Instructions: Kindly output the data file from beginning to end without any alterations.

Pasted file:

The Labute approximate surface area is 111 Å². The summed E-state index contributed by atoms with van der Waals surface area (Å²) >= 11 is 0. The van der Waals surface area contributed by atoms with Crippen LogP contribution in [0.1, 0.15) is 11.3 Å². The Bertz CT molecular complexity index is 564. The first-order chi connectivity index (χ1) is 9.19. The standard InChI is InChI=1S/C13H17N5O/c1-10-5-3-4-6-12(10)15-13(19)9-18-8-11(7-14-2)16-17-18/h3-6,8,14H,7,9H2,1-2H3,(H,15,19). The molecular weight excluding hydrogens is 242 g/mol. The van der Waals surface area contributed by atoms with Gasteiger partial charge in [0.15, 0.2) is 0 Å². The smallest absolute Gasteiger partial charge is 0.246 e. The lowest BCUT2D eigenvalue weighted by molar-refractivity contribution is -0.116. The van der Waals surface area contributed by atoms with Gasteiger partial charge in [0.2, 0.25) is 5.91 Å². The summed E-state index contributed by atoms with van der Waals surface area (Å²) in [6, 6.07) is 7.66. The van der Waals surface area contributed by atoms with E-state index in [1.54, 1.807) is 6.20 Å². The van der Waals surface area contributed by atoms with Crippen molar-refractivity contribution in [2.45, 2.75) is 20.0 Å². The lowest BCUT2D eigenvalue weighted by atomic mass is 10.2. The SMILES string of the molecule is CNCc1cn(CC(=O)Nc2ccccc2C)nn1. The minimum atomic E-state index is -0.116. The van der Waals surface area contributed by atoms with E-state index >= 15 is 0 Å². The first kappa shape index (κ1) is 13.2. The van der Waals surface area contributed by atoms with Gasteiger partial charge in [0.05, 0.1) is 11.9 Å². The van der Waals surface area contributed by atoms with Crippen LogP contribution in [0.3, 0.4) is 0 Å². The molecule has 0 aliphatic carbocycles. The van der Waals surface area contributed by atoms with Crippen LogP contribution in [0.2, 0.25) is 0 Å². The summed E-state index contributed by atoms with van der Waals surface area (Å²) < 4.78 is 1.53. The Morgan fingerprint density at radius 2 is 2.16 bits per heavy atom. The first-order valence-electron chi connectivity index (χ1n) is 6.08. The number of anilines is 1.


The Labute approximate surface area is 111 Å². The summed E-state index contributed by atoms with van der Waals surface area (Å²) >= 11 is 0. The van der Waals surface area contributed by atoms with Crippen LogP contribution in [0.1, 0.15) is 11.3 Å². The Bertz CT molecular complexity index is 564. The first-order chi connectivity index (χ1) is 9.19. The standard InChI is InChI=1S/C13H17N5O/c1-10-5-3-4-6-12(10)15-13(19)9-18-8-11(7-14-2)16-17-18/h3-6,8,14H,7,9H2,1-2H3,(H,15,19). The molecular weight excluding hydrogens is 242 g/mol. The van der Waals surface area contributed by atoms with Gasteiger partial charge in [0.15, 0.2) is 0 Å². The smallest absolute Gasteiger partial charge is 0.246 e. The lowest BCUT2D eigenvalue weighted by molar-refractivity contribution is -0.116. The van der Waals surface area contributed by atoms with Gasteiger partial charge in [0.2, 0.25) is 5.91 Å². The summed E-state index contributed by atoms with van der Waals surface area (Å²) in [6, 6.07) is 7.66. The van der Waals surface area contributed by atoms with E-state index in [1.54, 1.807) is 6.20 Å². The van der Waals surface area contributed by atoms with Crippen molar-refractivity contribution in [2.45, 2.75) is 20.0 Å². The lowest BCUT2D eigenvalue weighted by atomic mass is 10.2. The SMILES string of the molecule is CNCc1cn(CC(=O)Nc2ccccc2C)nn1. The minimum atomic E-state index is -0.116. The van der Waals surface area contributed by atoms with E-state index >= 15 is 0 Å². The first kappa shape index (κ1) is 13.2. The van der Waals surface area contributed by atoms with Gasteiger partial charge in [0.05, 0.1) is 11.9 Å². The van der Waals surface area contributed by atoms with Crippen LogP contribution in [0.3, 0.4) is 0 Å². The molecule has 0 aliphatic carbocycles. The van der Waals surface area contributed by atoms with Crippen LogP contribution in [0.2, 0.25) is 0 Å². The summed E-state index contributed by atoms with van der Waals surface area (Å²) < 4.78 is 1.53. The Morgan fingerprint density at radius 2 is 2.16 bits per heavy atom. The first-order valence-electron chi connectivity index (χ1n) is 6.08. The number of anilines is 1.